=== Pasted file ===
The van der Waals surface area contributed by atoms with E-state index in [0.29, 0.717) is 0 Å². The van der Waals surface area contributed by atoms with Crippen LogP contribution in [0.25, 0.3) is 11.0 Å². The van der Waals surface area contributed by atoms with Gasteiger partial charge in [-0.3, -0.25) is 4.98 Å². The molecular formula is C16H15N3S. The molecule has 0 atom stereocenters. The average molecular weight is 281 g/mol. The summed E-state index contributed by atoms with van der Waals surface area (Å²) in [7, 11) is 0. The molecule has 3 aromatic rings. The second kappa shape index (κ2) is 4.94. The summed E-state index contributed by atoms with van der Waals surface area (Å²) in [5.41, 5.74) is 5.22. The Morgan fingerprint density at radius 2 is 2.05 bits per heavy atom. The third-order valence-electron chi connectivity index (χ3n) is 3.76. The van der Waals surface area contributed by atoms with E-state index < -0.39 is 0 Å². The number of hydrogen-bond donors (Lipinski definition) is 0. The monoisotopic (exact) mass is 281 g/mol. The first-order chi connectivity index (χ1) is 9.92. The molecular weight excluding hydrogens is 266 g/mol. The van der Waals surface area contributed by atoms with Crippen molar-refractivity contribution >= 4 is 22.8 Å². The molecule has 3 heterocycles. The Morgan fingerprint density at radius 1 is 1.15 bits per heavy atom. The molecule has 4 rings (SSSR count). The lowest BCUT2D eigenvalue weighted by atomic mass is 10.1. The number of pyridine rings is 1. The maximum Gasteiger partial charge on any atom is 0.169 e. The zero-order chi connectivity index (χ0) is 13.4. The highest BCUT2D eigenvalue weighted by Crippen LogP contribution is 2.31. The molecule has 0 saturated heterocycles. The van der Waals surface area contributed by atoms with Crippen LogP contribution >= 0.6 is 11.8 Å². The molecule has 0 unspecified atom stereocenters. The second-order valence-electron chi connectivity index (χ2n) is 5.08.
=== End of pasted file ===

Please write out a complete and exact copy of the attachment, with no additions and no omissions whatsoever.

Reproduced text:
The van der Waals surface area contributed by atoms with E-state index in [0.29, 0.717) is 0 Å². The van der Waals surface area contributed by atoms with Crippen LogP contribution in [0.25, 0.3) is 11.0 Å². The van der Waals surface area contributed by atoms with Gasteiger partial charge in [-0.3, -0.25) is 4.98 Å². The molecular formula is C16H15N3S. The molecule has 0 atom stereocenters. The average molecular weight is 281 g/mol. The summed E-state index contributed by atoms with van der Waals surface area (Å²) in [7, 11) is 0. The molecule has 3 aromatic rings. The second kappa shape index (κ2) is 4.94. The summed E-state index contributed by atoms with van der Waals surface area (Å²) in [5.41, 5.74) is 5.22. The Morgan fingerprint density at radius 2 is 2.05 bits per heavy atom. The third-order valence-electron chi connectivity index (χ3n) is 3.76. The van der Waals surface area contributed by atoms with E-state index < -0.39 is 0 Å². The number of hydrogen-bond donors (Lipinski definition) is 0. The monoisotopic (exact) mass is 281 g/mol. The first-order chi connectivity index (χ1) is 9.92. The molecular weight excluding hydrogens is 266 g/mol. The van der Waals surface area contributed by atoms with Crippen molar-refractivity contribution >= 4 is 22.8 Å². The molecule has 3 heterocycles. The Morgan fingerprint density at radius 1 is 1.15 bits per heavy atom. The molecule has 4 rings (SSSR count). The lowest BCUT2D eigenvalue weighted by atomic mass is 10.1. The number of pyridine rings is 1. The maximum Gasteiger partial charge on any atom is 0.169 e. The zero-order chi connectivity index (χ0) is 13.4. The highest BCUT2D eigenvalue weighted by Crippen LogP contribution is 2.31. The molecule has 0 saturated heterocycles. The van der Waals surface area contributed by atoms with Crippen LogP contribution >= 0.6 is 11.8 Å². The molecule has 0 unspecified atom stereocenters. The second-order valence-electron chi connectivity index (χ2n) is 5.08.